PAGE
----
DAVAO CITY, Philippines — Progressive groups in Davao said the call from Davao officials to exempt Martial Law in Mindanao may be good, but said they can do more to push for the lifting of this declaration in the whole of Mindanao.
The labor group Kilusang Mayo Uno (KMU) said the call for exemption is ironic as it reflects interests of foreign investors wanting the declaration lifted to ease the entry of their business.
“They were mum on the killings, illegal detention, and harassments of civilians, church leaders, journalists, and human rights activists under Martial Law. But they’re much willing to exempt Davao City from martial law because businessmen and investors called for it. Now it’s clear whose side they’re willing to listen,” Carlo Olalo, KMU Southern Mindanao Secretary General said.
The City Council’s resolution was in response to Mayor Sara Duterte’s proposal last June after her discussion with ambassadors and officials of other countries who joined the 2019 Davao Investment Conference (Davao ICon) at the SMX Convention Davao.
“Because of Martial Law in Mindanao, many were subjected to surveillance, harassment, and even killings. These cases as guaranteed by the imposition of military rule over civilian rule apparently provided a go signal for violation of human rights,” Olalo pointed out.
Meanwhile, Lumad leader Jong Monzon of Pasaka Confederation of Lumad Organizations in Southern Mindanao said that local governments of other towns and cities should follow track as Martial Law has negative effects on people’s lives.
“It is a glaring manifestation that martial rule has a negative impact even to urban centers like Davao City. How much more to the [economic activities] of other cities and towns in the provinces?” Monzon asks.
“The worse effect of martial law is the wanton violation of human rights, especially in the countrysides. The government’s counter-insurgency campaign targets not the armed groups but civilian communities especially the indigenous people,” Monzon lamented.
Monzon’s group, Pasaka, noted that 13 Lumad people in Mindanao were killed, and most of this happened in the implementation of Martial Law.
He added, “we call on other local governments to follow the move of Davao City Council. Assess the effect of martial rule in your localities and we urge you to put more weight on civilian lives by asking the President to end such declaration.”
Martial Law was declared on May 23, 2017 after a clash erupted between government troops and an “ISIS-inspired” group in Marawi City.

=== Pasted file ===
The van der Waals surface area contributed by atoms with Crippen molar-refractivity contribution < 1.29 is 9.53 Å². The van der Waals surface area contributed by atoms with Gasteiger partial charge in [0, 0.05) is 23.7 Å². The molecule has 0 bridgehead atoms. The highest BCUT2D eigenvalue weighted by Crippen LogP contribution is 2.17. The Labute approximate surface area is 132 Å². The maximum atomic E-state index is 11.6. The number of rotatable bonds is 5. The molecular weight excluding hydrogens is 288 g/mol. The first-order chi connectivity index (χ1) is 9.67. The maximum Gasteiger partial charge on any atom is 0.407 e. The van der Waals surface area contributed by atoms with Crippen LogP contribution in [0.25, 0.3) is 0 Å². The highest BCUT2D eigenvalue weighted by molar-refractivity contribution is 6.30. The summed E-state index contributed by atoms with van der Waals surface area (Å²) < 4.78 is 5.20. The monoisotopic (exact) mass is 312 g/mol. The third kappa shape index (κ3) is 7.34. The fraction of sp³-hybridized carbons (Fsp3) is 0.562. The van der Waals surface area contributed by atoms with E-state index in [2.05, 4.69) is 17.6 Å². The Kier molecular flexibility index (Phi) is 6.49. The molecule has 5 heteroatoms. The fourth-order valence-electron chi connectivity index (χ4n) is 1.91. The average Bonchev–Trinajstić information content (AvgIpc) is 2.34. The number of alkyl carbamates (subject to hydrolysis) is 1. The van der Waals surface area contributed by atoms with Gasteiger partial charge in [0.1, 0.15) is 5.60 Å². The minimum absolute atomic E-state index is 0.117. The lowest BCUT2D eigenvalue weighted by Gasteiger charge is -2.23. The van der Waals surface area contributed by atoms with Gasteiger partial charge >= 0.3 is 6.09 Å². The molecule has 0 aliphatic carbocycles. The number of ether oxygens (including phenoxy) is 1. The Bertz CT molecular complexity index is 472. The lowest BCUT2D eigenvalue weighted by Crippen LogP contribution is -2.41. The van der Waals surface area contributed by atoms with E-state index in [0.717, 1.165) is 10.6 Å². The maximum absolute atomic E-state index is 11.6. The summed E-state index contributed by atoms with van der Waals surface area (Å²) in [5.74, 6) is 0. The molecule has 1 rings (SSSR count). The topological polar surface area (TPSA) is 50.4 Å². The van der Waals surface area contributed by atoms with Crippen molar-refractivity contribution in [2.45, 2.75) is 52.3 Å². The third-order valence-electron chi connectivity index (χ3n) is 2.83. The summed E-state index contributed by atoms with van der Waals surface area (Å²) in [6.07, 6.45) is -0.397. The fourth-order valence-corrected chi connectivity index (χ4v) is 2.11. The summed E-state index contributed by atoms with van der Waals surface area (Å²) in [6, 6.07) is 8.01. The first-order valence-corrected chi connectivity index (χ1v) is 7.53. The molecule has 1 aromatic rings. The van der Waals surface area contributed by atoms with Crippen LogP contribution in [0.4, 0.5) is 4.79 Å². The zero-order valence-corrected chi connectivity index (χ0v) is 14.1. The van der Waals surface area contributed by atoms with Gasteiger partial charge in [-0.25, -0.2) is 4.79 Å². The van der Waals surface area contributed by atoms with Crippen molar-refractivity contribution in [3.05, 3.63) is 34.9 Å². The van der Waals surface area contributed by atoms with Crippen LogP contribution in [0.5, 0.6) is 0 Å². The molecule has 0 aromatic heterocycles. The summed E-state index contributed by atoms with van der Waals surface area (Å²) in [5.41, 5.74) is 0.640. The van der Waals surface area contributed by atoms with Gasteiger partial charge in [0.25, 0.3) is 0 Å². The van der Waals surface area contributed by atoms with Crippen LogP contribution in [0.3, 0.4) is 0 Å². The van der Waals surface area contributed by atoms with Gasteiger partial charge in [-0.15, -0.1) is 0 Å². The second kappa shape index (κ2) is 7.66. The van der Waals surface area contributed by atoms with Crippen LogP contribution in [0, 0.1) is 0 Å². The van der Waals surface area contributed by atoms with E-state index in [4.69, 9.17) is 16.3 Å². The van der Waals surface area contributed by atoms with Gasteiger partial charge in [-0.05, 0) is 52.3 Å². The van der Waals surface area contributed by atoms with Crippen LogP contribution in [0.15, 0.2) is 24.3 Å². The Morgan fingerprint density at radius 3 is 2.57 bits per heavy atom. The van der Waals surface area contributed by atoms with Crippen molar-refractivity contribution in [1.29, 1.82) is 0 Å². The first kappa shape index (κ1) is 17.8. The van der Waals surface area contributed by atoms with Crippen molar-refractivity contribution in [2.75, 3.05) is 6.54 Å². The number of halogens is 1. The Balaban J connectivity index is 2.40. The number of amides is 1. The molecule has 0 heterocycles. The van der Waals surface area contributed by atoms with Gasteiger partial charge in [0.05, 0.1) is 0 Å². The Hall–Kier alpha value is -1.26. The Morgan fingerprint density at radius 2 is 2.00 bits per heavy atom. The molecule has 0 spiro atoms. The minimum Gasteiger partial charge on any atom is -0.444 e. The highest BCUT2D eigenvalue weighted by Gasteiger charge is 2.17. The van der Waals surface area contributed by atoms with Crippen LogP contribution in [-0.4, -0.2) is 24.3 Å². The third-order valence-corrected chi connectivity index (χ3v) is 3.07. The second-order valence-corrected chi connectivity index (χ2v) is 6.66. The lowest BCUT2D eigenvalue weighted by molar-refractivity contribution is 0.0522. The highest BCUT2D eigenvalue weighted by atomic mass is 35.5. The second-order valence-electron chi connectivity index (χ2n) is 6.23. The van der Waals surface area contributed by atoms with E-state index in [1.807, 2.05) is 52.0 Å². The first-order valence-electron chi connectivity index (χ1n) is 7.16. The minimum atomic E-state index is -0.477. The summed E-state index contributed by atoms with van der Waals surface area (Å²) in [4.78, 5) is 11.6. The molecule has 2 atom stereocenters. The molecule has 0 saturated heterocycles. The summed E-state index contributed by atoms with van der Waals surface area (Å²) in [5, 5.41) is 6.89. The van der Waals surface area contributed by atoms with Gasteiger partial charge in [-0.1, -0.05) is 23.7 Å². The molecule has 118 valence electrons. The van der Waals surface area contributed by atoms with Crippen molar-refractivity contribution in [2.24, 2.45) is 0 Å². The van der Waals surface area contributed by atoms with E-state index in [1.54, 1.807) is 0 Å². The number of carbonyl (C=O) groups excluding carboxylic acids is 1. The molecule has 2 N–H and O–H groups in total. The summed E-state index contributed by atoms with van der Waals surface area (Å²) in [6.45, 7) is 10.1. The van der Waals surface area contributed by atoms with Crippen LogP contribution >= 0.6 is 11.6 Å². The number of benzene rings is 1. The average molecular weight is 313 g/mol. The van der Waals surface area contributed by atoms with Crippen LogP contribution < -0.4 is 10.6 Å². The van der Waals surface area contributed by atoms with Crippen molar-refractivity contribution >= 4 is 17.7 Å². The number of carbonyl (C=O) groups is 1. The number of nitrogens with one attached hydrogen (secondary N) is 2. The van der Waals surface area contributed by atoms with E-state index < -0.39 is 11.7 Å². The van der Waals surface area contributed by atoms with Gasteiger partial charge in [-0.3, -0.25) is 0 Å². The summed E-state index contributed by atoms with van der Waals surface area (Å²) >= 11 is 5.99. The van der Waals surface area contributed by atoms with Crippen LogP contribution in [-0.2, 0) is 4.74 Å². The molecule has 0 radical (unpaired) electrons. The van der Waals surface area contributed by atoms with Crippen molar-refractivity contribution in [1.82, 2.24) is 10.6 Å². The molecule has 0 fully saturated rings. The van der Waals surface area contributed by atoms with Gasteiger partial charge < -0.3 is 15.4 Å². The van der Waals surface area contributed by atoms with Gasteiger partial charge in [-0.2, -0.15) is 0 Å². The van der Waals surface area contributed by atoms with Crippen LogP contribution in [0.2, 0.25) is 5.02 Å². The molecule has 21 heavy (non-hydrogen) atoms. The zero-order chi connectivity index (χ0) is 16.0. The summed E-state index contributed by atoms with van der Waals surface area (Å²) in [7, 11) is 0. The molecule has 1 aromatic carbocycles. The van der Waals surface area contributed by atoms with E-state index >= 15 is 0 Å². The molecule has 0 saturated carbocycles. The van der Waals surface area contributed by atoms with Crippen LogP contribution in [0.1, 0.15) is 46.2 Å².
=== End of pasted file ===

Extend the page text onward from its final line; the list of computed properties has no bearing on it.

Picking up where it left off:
Martial Law was extended beyond the conscripted 60 days in the Constitution. President Duterte pushed Congress to extend the declaration for the rest of 2018, citing that terrorist cells were regrouping.
Last December, the Congress granted another request from Duterte to extend martial law in Mindanao until the end of this year.
But Monzon said “genuine peace in the country, especially in Mindanao, is only possible if the roots of the armed conflict are addressed.”
“Martial law is not the solution to end conflict in Mindanao but through peace talks. Both parties should go back to the negotiating table and pursue fundamental social reforms that address poverty and inequality,” he added.
He said indigenous communities bear the brunt of martial rule citing the forcible closure of Lumad schools in Mindanao.
He added, “the recent Department of Education (DepEd) order to suspend operation of IP schools was unnecessary because in reality these schools has long been the target of military’s red-tagging and soldiers were already closing Salugpongan campuses.”
Karapatan Southern Mindanao released a report citing 66 cases of political killings happened in Southern Mindanao since 2016, during the implementation of martial law in Mindanao. Most of these cases are linked to military units as alleged perpetrators.
Jay Apiag, Karapatan Southern Mindanao secretary-general, said local leaders should look at these facts and consider human rights as the prime reason to lift Martial Law.
“The entire Mindanao is not part of their jurisdiction but we urge our local leaders to go beyond the effects of martial law to the economy but to the lives of the people and ask the President to lift martial law in the entire island. Human rights were clearly trampled under such fascist declaration,” Apiag said. (Kath M. Cortez, Ken E. Cagula, and Mara S. Genotiva/davaotoday.com)